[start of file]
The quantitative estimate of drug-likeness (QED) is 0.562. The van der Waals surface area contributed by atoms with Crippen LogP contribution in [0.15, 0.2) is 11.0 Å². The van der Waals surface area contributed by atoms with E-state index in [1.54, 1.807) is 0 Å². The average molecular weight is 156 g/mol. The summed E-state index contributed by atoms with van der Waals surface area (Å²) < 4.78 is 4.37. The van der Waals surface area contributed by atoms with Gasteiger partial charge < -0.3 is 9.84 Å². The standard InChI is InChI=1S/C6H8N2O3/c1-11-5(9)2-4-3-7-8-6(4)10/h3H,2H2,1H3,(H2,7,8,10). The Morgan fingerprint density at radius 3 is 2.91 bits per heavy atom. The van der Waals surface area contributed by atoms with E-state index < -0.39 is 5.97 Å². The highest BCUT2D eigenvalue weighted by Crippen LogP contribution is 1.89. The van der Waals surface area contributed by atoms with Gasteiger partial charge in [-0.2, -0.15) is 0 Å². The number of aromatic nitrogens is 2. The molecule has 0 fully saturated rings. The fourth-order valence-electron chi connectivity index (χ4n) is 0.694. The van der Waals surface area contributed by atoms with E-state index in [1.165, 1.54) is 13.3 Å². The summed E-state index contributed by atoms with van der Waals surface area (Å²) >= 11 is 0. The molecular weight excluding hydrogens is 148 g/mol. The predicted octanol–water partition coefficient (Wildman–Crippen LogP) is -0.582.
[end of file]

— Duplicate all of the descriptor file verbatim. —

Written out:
The quantitative estimate of drug-likeness (QED) is 0.562. The van der Waals surface area contributed by atoms with Crippen LogP contribution in [0.15, 0.2) is 11.0 Å². The van der Waals surface area contributed by atoms with E-state index in [1.54, 1.807) is 0 Å². The average molecular weight is 156 g/mol. The summed E-state index contributed by atoms with van der Waals surface area (Å²) < 4.78 is 4.37. The van der Waals surface area contributed by atoms with Gasteiger partial charge < -0.3 is 9.84 Å². The standard InChI is InChI=1S/C6H8N2O3/c1-11-5(9)2-4-3-7-8-6(4)10/h3H,2H2,1H3,(H2,7,8,10). The Morgan fingerprint density at radius 3 is 2.91 bits per heavy atom. The van der Waals surface area contributed by atoms with E-state index < -0.39 is 5.97 Å². The highest BCUT2D eigenvalue weighted by Crippen LogP contribution is 1.89. The van der Waals surface area contributed by atoms with Gasteiger partial charge in [-0.2, -0.15) is 0 Å². The number of aromatic nitrogens is 2. The molecule has 0 fully saturated rings. The fourth-order valence-electron chi connectivity index (χ4n) is 0.694. The van der Waals surface area contributed by atoms with E-state index in [1.165, 1.54) is 13.3 Å². The summed E-state index contributed by atoms with van der Waals surface area (Å²) >= 11 is 0. The molecular weight excluding hydrogens is 148 g/mol. The predicted octanol–water partition coefficient (Wildman–Crippen LogP) is -0.582.